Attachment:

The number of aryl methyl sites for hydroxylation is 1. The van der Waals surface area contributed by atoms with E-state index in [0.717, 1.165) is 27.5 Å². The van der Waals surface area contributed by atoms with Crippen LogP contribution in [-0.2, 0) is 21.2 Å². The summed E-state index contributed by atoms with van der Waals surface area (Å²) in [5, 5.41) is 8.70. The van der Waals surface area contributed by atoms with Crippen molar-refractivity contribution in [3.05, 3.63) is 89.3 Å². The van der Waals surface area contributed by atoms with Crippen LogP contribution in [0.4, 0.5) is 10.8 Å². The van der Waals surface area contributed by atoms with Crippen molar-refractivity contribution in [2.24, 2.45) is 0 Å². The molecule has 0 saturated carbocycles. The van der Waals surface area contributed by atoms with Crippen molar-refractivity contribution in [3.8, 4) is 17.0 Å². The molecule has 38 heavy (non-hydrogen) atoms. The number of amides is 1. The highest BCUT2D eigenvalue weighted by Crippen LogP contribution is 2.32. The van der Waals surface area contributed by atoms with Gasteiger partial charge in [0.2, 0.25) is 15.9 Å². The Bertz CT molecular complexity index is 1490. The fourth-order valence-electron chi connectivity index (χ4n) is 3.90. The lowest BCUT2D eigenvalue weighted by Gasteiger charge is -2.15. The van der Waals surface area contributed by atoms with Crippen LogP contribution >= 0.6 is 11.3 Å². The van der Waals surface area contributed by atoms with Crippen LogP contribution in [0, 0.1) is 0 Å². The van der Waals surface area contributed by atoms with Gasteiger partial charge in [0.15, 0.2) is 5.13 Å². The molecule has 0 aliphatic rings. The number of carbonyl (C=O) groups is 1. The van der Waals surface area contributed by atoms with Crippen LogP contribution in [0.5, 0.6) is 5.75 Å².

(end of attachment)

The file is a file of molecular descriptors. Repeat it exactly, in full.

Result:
The number of aryl methyl sites for hydroxylation is 1. The van der Waals surface area contributed by atoms with E-state index in [0.717, 1.165) is 27.5 Å². The van der Waals surface area contributed by atoms with Crippen LogP contribution in [-0.2, 0) is 21.2 Å². The summed E-state index contributed by atoms with van der Waals surface area (Å²) in [5, 5.41) is 8.70. The van der Waals surface area contributed by atoms with Crippen molar-refractivity contribution in [3.05, 3.63) is 89.3 Å². The van der Waals surface area contributed by atoms with Crippen LogP contribution in [0.4, 0.5) is 10.8 Å². The van der Waals surface area contributed by atoms with Crippen molar-refractivity contribution in [2.24, 2.45) is 0 Å². The molecule has 0 saturated carbocycles. The van der Waals surface area contributed by atoms with Crippen molar-refractivity contribution in [3.8, 4) is 17.0 Å². The molecule has 38 heavy (non-hydrogen) atoms. The number of amides is 1. The highest BCUT2D eigenvalue weighted by Crippen LogP contribution is 2.32. The van der Waals surface area contributed by atoms with Gasteiger partial charge in [0.2, 0.25) is 15.9 Å². The Bertz CT molecular complexity index is 1490. The fourth-order valence-electron chi connectivity index (χ4n) is 3.90. The lowest BCUT2D eigenvalue weighted by Gasteiger charge is -2.15. The van der Waals surface area contributed by atoms with Crippen LogP contribution >= 0.6 is 11.3 Å². The van der Waals surface area contributed by atoms with Crippen LogP contribution in [0, 0.1) is 0 Å². The van der Waals surface area contributed by atoms with Gasteiger partial charge in [0.15, 0.2) is 5.13 Å². The molecule has 0 aliphatic rings. The number of carbonyl (C=O) groups is 1. The van der Waals surface area contributed by atoms with Crippen LogP contribution in [0.5, 0.6) is 5.75 Å².